Vanguard is a juggernaut. The firm manages more than $5 trillion in assets, and spent most of 2017 gathering more than $1 billion a day in net new flows. It’s one of the most successful financial services companies in the world, beloved by its customers and its employees alike.
On Jan. 1, however, a big change happened: Mortimer “Tim” Buckley took over as just the 4th CEO in Vanguard’s 42-year history. He’ll give his first public speech as CEO on Jan. 21 at the 2018 Inside ETFs conference. In anticipation of that speech, he spoke with Inside ETFs CEO Matt Hougan about everything from active ETFs to the size of indexing, Personal Advisor and the future at Vanguard.
Matt Hougan: It's Jan. 1. You've just become the 4th CEO of Vanguard, which is pulling in hundreds of billions of dollars a year. What are you going to do? What's your focus for the first 100 days?
Mortimer “Tim” Buckley: We’re long-term investors, and we approach managing our business the same way. As such, it’s about the next 10 years, not the first 100 days.
Our core purpose is giving investors the best chance of investment success. We’ll always aim to deliver superior investment results, while innovating with new products to meet investor needs both here and abroad. Vanguard has been built on taking advantage of innovations, from the index fund to ETFs to target-date funds.
The next area of rapid change is advice. As such, we’ll invest heavily in advice in the years ahead, whether that’s partnering with our broker-dealer and RIA clients, or improving our own advice offerings to our retail clients and retirement plan participants.
Of course, we’ll also continue to focus on lowering cost, while delivering a better experience for our clients.
Hougan: Is indexing too big?
Buckley: The short answer is no, not by a long shot. There are misleading but headline-grabbing statistics quoted in the media all the time, but the reality is that indexing represents about 15% of the value of all global equities and less than 5% of global fixed-income assets. Much of the anti-indexing rhetoric comes from varied sources who’ve felt their revenue decline with indexing’s rise.
I strongly disagree with the assertions on indexing size and undue influence on the financial markets and in boardrooms. Our research shows that index funds make up less than 5% of daily trading volume. As such, there’s considerable price discovery and liquidity provided by active strategies.
There are also unfounded assertions that index fund managers stifle competition and conspire to keep prices high. Vanguard and other index providers are active and engaged on the corporate governance front, and promote good stewardship practices and healthy competition among portfolio companies.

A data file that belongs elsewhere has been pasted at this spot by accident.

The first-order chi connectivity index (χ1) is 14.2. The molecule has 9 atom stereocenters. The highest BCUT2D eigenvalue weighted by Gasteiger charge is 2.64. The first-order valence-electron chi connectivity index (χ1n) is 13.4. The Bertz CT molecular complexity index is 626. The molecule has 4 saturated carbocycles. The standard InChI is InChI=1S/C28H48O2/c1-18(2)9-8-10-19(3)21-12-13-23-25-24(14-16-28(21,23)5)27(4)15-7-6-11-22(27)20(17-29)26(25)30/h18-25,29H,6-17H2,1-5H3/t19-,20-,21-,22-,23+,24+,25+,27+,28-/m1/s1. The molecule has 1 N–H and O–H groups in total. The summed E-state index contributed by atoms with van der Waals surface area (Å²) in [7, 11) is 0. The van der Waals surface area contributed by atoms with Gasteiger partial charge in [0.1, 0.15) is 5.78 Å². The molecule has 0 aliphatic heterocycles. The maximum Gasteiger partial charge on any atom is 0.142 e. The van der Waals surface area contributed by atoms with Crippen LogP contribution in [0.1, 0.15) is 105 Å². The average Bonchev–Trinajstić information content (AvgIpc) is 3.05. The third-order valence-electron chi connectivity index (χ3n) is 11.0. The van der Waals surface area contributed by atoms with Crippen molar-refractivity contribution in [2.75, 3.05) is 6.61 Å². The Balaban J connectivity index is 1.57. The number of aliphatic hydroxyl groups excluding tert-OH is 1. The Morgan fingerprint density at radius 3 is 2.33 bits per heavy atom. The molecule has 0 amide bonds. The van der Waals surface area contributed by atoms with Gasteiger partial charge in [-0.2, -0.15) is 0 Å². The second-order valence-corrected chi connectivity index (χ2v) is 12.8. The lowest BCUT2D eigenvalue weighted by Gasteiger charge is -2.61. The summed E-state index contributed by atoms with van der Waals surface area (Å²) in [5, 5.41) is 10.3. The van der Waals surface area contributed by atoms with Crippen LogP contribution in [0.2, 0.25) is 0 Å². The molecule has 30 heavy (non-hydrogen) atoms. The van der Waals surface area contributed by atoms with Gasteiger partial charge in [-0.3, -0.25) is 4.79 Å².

Hougan: Is Vanguard too big?
Buckley: I might argue we aren’t big enough—$5 trillion is a big number, but that’s our clients’ money, not ours. Our revenue is $5 billion. We’re hardly Amazon.
We believe there’s so much more we can do to help investors achieve investment success in the U.S. and abroad. That said, we don’t put a high value on growth. We see it more as an outcome of delivering on our fundamental value proposition of providing superior performance and high-quality service experience at a low cost.
We see our size and scale as an advantage, enabling us to continue to lower the cost of investing and reinvesting in the business to improve client experience and outcomes.
Hougan: Is Vanguard Personal Advisor competing with advisors?
Buckley: Our goal with the introduction of Personal Advisor was to meet the advice needs of our clients. Specifically, we sought to lower the cost and complexity of investing for Vanguard investors by offering a single, comprehensive advice service that combines sophisticated technology, a personalized web experience and an ongoing, but virtual, relationship with an advisor.
We strongly believe in the value of advice and in the value of the advisor. As you may know, we’ve done significant research on quantifying the value of an advisor, and found that cogent wealth management can add 3% in net returns for investors. We’ve made a considerable investment in our advisor business, and we’ll continue to partner with our advisor clients to help them better serve their own clients.
We know how to leverage technology and scale our advice practice. I’m optimistic about the advice industry as a whole, and see continued success for advisors who employ technology, adapt to new business models and clearly articulate their value propositions.